Researchers at The University of Texas at Austin found through neuro-imaging that more energy is needed by the brain for forgetting things as compared to the energy acquired for remembering something new.
These researches are published in the Journal of Neuroscience. According to the research a person needs to focus more so that he can easily forget an undesirable experience.
These astonishing outcomes are the extension of the earlier research on deliberately forgetting, which concentrated on reducing attention to the undesirable experience through diverting attention far from undesirable encounters or suppressing the memory’s recovery.
“We may want to discard memories that trigger maladaptive responses, such as traumatic memories so that we can respond to new experiences in more adaptive ways,” said Jarrod Lewis-Peacock, the study’s lead author and lecturer of psychology at UT Austin.
“Decades of research has shown that we have the ability to voluntarily forget something, but how our brains do that is still being questioned. Once we can figure out how memories are weakened and devise ways to control this, we can design treatment to help people rid themselves of unwanted memories.”
Memories are not classified as static but these are dynamic which on and off gets refreshed, altered and organized through daily events. The brain is continuously remembering and forgetting data—and quite a bit of this happens naturally amid rest.
With regards to deliberately forgetting, earlier examinations focused on finding “hotspots” of activity in the brain’s control parts, for example, the prefrontal cortex, and long haul memory parts, for example, the hippocampus.
This recent study focuses more on sensory and perceptual areas of the brain. This especially includes the ventral temporal cortex and the patterns of the activity which relates to memory portrayal of complex visual stimuli.
“We’re looking not at the source of attention in the brain, but the sight of it,” said Lewis-Peacock, who is also affiliated with the UT Austin Department of Neuroscience and the Dell Medical School.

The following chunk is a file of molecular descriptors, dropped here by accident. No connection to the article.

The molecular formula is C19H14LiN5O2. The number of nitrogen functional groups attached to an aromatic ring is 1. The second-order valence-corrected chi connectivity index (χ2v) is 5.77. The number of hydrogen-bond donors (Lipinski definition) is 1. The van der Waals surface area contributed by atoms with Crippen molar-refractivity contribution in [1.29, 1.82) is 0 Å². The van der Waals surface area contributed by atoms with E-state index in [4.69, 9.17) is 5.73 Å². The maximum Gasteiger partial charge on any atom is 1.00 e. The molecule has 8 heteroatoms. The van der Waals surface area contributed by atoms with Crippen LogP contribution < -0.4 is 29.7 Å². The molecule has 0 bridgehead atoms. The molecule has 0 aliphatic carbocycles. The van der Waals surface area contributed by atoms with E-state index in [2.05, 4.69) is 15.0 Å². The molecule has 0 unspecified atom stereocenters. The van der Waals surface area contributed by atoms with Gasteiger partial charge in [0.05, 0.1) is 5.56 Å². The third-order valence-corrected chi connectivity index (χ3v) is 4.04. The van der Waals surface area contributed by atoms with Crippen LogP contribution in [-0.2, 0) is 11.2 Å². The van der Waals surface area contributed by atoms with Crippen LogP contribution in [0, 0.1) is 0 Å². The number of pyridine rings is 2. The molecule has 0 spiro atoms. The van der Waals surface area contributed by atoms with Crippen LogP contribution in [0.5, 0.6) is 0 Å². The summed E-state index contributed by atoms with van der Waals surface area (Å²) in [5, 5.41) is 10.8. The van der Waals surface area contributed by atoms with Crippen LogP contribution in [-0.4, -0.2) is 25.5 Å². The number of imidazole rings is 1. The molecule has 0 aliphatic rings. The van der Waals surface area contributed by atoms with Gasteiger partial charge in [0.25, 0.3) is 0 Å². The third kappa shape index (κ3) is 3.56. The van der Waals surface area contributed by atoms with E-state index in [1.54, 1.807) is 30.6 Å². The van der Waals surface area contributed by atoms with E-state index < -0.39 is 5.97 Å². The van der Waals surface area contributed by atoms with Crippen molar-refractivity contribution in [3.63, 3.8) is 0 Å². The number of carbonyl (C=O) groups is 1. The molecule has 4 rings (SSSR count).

The researchers used neuroimaging to follow the pattern of brain activity. The participants were shown different images of scenes and faces and were asked to either forget it remember it.
The results did not just affirm that people can control what they forget, yet that successful intentional forgetting required an amount of brain activity in the sensory and perceptual regions—more activity than what was required to remember.
“A moderate dimension of brain movement is basic to this forgetting instrument. Excessively solid, and it will reinforce the memory; excessively powerless, and you won’t adjust it,” said Tracy Wang, senior author of the research and a brain science postdoctoral individual at UT Austin.
“Essentially, it’s the expectation to forget that builds the initiation of the memory, and when this actuation hits the ‘moderate dimension’ sweet detect, that is the point at which it prompts later forgetting of that experience.”
The scientists likewise discovered that participants find more easy to forget scenes than faces, which convey significantly more emotional data, the analysts said.
“We’re learning how these mechanisms in our brain respond to different types of information, and it will take a lot of further research and replication of this work before we understand how to harness our ability to forget,” said Lewis-Peacock, who has begun a new study using neurofeedback to track how much attention is given to certain types of memories.
“This will make way for future studies on how we process, and hopefully get rid of, those really strong, sticky emotional memories, which can have a powerful impact on our health and well-being,” Lewis-Peacock said.